GSA Connects 2021 in Portland, Oregon

Paper No. 110-1
Presentation Time: 1:35 PM


BALOGUN, Fatai, Environmental Toxicology, University of California Riverside, 1140 Bachelor Hall, Riverside, VA 92521, AIKEN, Miranda, 1140 Bachelor Hall, Riverside, VA 92521, NAMAYANDEH, Alireza, Department of Geosciences, Virginia Tech, 4044 Derring Hall, Blacksburg, VA 24061, DUCKWORTH, Owen, Department of Crop and Soil Sciences, North Carolina State University, Raleigh, NC 27695-7620 and POLIZZOTTO, Matthew, Department of Earth Sciences, University of Oregon, 1275 E. 13th Ave, Eugene, OR 97403

Toxic chromium (Cr) contamination of soils and water from anthropogenic and geogenic sources is a pervasive environmental and health issue. The toxicity of Cr is highly dependent on its oxidation state and interactions in the environment. Chromium (III) is less toxic while hexavalent chromium Cr(VI) is a very mobile and toxic carcinogen. Manganese (Mn) oxides are very ubiquitous, and prolific in facilitating Cr(III) oxidation. Also, in environmental systems, Cr availability and reactivity is dependent on the suite and concentrations of structurally diverse natural dissolved organic carbon (DOC). These confounding factors make it difficult to assess the specific risks of Cr contamination in natural systems. We hypothesize that increasing concentration of DOC will promote Cr solubility. However, DOC moieties may impact Cr(VI) concentration in solution.

The objective of this study is to evaluate the mechanisms of Cr redox dynamics as function of Mn-induced oxidation, DOC concentration and composition. To address these objectives, mixed batch experiments using synthesized Cr hydroxide, manganese oxide (50 nm), citric and gallic acid (CA and GA) as DOC source was conducted for a period of 2 weeks. Dissolved Cr(VI), total Cr [Cr]T and Mn [Mn]T and DOC has been quantified in order to elucidate mechanisms of Cr(VI) production across DOC gradients of 0.5 – 10 mM.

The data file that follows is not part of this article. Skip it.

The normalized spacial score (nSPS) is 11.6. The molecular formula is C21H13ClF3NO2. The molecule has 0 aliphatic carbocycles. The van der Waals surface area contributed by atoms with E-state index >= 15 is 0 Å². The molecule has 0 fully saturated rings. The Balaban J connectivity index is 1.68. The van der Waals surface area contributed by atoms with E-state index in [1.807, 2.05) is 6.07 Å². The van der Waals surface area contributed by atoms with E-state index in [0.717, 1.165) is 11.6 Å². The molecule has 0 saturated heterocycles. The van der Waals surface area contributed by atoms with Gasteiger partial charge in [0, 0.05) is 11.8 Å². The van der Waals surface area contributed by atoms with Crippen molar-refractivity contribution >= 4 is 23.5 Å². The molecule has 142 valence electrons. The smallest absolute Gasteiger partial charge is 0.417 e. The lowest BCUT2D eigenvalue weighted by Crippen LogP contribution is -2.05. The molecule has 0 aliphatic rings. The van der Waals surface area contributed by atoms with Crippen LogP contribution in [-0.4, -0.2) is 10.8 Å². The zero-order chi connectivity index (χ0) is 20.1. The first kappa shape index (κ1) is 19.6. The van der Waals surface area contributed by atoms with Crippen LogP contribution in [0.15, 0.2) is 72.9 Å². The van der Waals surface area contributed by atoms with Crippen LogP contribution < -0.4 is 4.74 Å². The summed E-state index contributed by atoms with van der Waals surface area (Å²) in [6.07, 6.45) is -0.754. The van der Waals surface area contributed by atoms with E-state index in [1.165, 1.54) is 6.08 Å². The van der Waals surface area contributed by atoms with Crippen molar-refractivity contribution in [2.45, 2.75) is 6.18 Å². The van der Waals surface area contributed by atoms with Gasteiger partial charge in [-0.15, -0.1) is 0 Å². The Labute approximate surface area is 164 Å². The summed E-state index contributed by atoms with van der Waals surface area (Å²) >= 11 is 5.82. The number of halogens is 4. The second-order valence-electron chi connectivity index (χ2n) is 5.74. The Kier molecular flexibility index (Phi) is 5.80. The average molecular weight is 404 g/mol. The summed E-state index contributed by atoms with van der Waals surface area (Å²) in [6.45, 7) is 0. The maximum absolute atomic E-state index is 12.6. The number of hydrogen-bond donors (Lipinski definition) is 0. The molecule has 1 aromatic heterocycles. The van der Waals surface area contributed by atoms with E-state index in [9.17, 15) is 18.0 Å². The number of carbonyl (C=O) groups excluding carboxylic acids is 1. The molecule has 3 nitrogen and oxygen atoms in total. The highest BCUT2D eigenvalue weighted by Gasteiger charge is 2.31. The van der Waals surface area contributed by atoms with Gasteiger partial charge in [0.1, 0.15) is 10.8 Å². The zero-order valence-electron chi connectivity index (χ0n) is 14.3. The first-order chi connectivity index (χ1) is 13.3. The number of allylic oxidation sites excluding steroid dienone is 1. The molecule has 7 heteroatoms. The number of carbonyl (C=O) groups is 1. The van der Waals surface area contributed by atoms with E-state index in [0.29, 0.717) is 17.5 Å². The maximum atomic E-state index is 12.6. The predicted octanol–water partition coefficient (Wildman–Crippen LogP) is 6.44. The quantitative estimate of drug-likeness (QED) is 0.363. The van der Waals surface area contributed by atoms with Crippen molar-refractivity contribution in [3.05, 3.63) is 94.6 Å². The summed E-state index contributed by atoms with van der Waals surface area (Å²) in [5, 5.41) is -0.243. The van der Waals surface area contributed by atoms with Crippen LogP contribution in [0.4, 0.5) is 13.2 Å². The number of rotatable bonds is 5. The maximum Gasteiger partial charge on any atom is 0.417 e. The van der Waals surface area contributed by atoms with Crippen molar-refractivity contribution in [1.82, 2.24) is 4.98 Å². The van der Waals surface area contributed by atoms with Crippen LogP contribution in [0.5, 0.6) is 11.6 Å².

Preliminary results at pH 5 show that total Cr, Mn and Cr(VI) production is a function of CA and GA concentration. At 0.5 mM, CA caused rapid Cr(VI) production which peaked at 5.2 µm within 48 hours. However, within the same period, 10 mM CA produced 7.5 times less Cr(VI). This is lesser than the 1.92 µm threshold for [Cr]T set by the USEPA for drinking water. Similarly, GA enhanced Cr and Mn solubilization, however, at a concentration of 0.5 mM, GA produced approximately 22 times the USEPA threshold for [Cr]T in drinking water.

Ongoing work on X-ray absorption spectroscopy data seeks to determine the speciation and proportions of Cr in final reaction products of citric and gallic acid batch experiments. Preliminary data show at least 93% of the Cr in the reaction products from CA treatments is Cr(III). These results will show the efficacy of DOC type and concentration in limiting Cr oxidation and help better understand fate of Cr in multi-component systems.